Each angler was categorized by experience level (beginner, intermediate, or advanced), based on their responses to a survey. Anglers used spinning or baitcasting reels with standardized light to medium tackle, non-offset circle hooks (2/0 and 5/0) and natural baits (live or dead) to catch the fish. In addition to location information, fishing gear specifics and angler experience, researchers also recorded the following relevant parameters for each fish caught: 

  • fish length
  • plastic dart tag number used for identification (Figure 3)
  • hook position
  • fight time
  • handling time
  • observed barotrauma (physical responses, such as inflated swim bladders and bulging eyes, caused by changes in pressure when fish are caught in deep waters)  
tagging fish, caption below fish in holding pen, caption below 

 Figure 3. After tagging (left), researchers placed gray snapper in a holding pen (right).


FWRI scientists held each caught fish in a submerged net pen or cage for 48 hours to determine short-term mortality rates (Figure 4 and 5). After 48 hours, researchers retrieved the fish, assessed their condition and released those that survived. Fish that did not survive were placed on ice and returned to the lab for detailed health evaluations. Catch-and-release mortality experiments indicated mortality rates for gray snapper were relatively low. Anglers caught 247 gray snapper during nine inshore and nearshore experiments; 17 of these fish died within 48 hours. The inshore mortality rate (1.4 percent) was lower than the nearshore mortality rate (14.4 percent), and the overall mortality rate (6.9 percent) was relatively low compared to previous reef fish mortality studies. The average size of gray snapper caught in nearshore waters (15.2 inches total length) was larger than in inshore waters (10 inches total length) (Figure 6).

 circular net pen used to hold inshore fish for monitoring, caption below

Figure 4. Gray snapper caught during inshore mortality experiments
were placed in a net pen and monitored for 48 hours.


cage used to hold nearshore fish for monitoring, caption below

Figure 5. Gray snapper caught during nearshore mortality experiments were
placed in a cage, sent to the bottom and retrieved after 48 hours.


 bar graphs show length frequency for different sizes of gray snapper caught in inshore and nearshore water, caption below
Figure 6. The graphs represent the length frequency for different sizes of gray snapper collected during catch-and-release mortality experiments in Tampa Bay inshore and nearshore waters, 2009-2011. The state (10 inches total length) and federal (12 inches total length) legal limits are denoted by vertical lines. This figure shows the smaller fish in inshore waters migrating to deeper nearshore waters. All mortalities were over the state and federal legal limit.


Hook position and increasing water depth significantly influenced a fish’s probability of mortality, but other factors, such as angler experience, did not. Gray snapper hooked in the lip were most likely to survive the catch-and-release event, while fish hooked in the esophagus (throat) were the least likely to survive. Necropsies determined the majority of injuries were either esophageal, gill or heart trauma, and only a single mortality was attributed to barotrauma (Figure 7). Most gray snapper that died exhibited trauma linked to being hooked in the esophagus. The majority (90 percent) of fish caught was hooked in the lip, and these fish had a high rate of survival.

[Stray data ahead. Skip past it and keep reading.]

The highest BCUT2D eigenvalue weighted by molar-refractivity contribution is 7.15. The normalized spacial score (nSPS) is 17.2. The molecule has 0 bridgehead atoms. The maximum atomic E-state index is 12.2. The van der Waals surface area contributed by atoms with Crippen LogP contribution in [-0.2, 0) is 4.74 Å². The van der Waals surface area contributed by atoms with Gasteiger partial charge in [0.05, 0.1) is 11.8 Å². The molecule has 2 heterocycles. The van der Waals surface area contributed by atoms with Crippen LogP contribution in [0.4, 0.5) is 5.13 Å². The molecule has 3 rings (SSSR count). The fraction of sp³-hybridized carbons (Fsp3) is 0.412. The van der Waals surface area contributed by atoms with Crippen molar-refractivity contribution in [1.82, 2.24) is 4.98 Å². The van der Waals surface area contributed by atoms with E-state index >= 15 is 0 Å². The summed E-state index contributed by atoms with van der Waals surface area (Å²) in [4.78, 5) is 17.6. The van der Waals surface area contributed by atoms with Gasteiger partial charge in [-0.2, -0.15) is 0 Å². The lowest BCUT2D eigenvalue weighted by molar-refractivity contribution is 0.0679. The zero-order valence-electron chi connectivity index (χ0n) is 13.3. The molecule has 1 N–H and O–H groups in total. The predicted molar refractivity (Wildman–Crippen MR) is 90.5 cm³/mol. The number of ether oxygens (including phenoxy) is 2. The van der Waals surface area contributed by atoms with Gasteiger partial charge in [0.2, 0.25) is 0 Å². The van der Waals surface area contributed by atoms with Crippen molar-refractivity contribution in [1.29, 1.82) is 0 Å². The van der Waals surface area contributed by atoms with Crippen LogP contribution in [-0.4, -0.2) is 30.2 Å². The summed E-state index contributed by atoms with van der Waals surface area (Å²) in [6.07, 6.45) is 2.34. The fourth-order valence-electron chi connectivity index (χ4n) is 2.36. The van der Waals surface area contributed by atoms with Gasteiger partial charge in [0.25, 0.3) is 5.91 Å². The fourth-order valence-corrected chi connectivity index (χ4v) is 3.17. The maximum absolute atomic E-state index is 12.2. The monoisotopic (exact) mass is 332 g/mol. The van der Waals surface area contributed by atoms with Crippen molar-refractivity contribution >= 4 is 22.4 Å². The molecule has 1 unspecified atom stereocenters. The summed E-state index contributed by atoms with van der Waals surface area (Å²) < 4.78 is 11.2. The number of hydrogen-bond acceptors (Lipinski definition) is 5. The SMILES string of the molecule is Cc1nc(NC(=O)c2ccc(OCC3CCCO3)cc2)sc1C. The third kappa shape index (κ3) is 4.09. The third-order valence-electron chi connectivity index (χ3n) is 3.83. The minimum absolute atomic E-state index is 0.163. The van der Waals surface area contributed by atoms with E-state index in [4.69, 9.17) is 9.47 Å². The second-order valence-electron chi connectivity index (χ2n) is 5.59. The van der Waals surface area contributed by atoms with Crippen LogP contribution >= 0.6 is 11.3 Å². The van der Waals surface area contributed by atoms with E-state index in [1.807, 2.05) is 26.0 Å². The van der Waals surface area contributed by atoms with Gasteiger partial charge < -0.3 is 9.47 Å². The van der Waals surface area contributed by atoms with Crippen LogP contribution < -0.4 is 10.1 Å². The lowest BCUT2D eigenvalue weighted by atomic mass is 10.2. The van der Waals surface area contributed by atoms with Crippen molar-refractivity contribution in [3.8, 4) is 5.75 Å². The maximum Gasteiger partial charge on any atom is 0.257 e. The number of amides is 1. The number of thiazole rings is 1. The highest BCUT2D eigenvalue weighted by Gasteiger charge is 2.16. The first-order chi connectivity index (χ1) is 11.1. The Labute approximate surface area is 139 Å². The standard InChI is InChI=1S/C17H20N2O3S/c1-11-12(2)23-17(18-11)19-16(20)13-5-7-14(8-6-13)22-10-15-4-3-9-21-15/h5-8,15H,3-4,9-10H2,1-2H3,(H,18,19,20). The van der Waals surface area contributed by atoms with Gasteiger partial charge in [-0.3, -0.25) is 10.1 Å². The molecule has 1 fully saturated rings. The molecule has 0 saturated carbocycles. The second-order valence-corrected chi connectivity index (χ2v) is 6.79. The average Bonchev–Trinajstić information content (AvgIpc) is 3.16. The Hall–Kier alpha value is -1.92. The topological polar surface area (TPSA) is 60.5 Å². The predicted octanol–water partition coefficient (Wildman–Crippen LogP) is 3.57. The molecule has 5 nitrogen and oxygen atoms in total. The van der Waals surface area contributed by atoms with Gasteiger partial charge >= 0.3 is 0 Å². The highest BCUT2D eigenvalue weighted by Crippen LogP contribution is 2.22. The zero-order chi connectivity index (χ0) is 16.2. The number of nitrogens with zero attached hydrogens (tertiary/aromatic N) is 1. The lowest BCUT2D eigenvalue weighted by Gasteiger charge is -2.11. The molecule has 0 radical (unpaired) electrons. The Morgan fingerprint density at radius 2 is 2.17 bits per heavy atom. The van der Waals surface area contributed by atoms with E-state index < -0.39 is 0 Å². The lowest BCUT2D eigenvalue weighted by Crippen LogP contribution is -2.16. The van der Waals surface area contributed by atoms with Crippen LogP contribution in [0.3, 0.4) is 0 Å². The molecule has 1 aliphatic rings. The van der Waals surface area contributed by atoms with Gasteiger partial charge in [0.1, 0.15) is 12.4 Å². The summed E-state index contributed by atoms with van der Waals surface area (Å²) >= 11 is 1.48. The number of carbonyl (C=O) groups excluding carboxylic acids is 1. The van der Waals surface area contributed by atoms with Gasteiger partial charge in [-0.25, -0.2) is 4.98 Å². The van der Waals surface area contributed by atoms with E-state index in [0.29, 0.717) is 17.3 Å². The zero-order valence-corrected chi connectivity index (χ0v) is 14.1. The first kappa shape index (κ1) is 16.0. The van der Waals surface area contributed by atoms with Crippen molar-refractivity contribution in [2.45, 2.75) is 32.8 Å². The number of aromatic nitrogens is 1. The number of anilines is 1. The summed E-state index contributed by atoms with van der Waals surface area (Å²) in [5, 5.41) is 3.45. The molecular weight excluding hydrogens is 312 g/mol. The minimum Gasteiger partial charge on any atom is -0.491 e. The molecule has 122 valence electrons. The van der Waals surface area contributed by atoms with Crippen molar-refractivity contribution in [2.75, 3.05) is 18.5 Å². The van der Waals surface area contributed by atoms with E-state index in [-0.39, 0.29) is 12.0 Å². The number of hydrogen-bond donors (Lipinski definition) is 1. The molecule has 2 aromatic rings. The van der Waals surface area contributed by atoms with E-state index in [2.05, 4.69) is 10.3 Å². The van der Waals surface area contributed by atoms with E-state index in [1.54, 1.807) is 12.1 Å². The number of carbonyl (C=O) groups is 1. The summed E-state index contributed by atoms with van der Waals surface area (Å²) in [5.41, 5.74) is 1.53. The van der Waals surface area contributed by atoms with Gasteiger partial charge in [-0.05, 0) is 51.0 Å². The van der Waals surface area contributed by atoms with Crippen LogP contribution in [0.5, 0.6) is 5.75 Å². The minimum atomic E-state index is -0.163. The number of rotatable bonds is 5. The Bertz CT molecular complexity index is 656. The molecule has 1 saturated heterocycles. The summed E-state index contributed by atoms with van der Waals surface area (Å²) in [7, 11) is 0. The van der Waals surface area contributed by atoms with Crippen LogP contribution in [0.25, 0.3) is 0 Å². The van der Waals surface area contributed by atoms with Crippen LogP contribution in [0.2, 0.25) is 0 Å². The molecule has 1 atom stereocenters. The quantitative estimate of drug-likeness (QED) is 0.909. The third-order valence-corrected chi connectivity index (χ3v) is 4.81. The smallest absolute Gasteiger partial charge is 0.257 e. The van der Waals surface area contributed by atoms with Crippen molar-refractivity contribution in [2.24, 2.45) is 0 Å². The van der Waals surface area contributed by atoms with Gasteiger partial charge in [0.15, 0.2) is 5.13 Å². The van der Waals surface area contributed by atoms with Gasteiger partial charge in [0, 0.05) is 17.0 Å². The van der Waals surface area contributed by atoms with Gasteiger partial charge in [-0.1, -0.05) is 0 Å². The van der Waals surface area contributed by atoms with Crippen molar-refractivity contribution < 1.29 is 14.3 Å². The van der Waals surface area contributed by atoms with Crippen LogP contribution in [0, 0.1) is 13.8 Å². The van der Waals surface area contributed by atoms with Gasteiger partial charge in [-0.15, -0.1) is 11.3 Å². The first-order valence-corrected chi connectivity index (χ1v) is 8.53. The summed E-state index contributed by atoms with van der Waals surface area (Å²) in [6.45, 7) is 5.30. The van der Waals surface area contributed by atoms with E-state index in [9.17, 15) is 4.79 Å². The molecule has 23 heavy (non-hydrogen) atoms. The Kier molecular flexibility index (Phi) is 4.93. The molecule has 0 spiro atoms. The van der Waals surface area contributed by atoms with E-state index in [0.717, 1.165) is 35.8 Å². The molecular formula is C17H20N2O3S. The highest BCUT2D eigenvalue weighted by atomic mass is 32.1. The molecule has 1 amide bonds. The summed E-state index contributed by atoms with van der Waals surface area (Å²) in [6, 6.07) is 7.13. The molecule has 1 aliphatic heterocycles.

three different examples of fatal hook trauma and stomach barotrauma, caption below

 Figure 7. Examples of hook trauma determined by necropsy: A) heart trauma;
B) esophageal trauma; C) gill trauma. D) other related trauma: barotrauma.


Specific mortality rates are necessary for more precise stock assessments of reef fish species. The short-term mortality rates calculated during this study are relatively low, but are conservative estimates because of the responsible handling practices used. The mortality rate may increase depending on the depth from which the fish is caught and the injuries it sustains from hook placement.



Through hook-and-line sampling and catch-and-release mortality experiments, FWRI researchers collected data for future stock assessments and recommendations for responsible angling. By working with recreational fishing guides and volunteer anglers, researchers also accomplished the following three important measures: 

  • incorporating the variability in fishing expertise needed to accurately calculate catch-and-release mortality estimates applicable to the recreational fishery
  • involving stakeholders (anglers) in research
  • encouraging the understanding and promotion of scientific research and its role in managing and maintaining fishery populations

Biologists can use tag returns from gray snapper and other reef fish caught during hook-and-line sampling to estimate the long-term survival of released fish. The short-term observations of this study showed that catch-and-release fishing, though an effective management tool for reducing take, can contribute to cryptic mortality, which refers to fish that die unobserved after having been caught and released, especially in deeper waters.

This project was supported in part by proceeds from State of Florida saltwater recreational fishing licenses and funding from the Department of Commerce, National Oceanographic and Atmospheric Administration, National Marine Fisheries Service and Cooperative Research Program grant number NA09NMF4540136.

FWC Facts:
Florida's largest estuary, Tampa Bay, covers 440 square miles and has more than 300 species of inshore fish.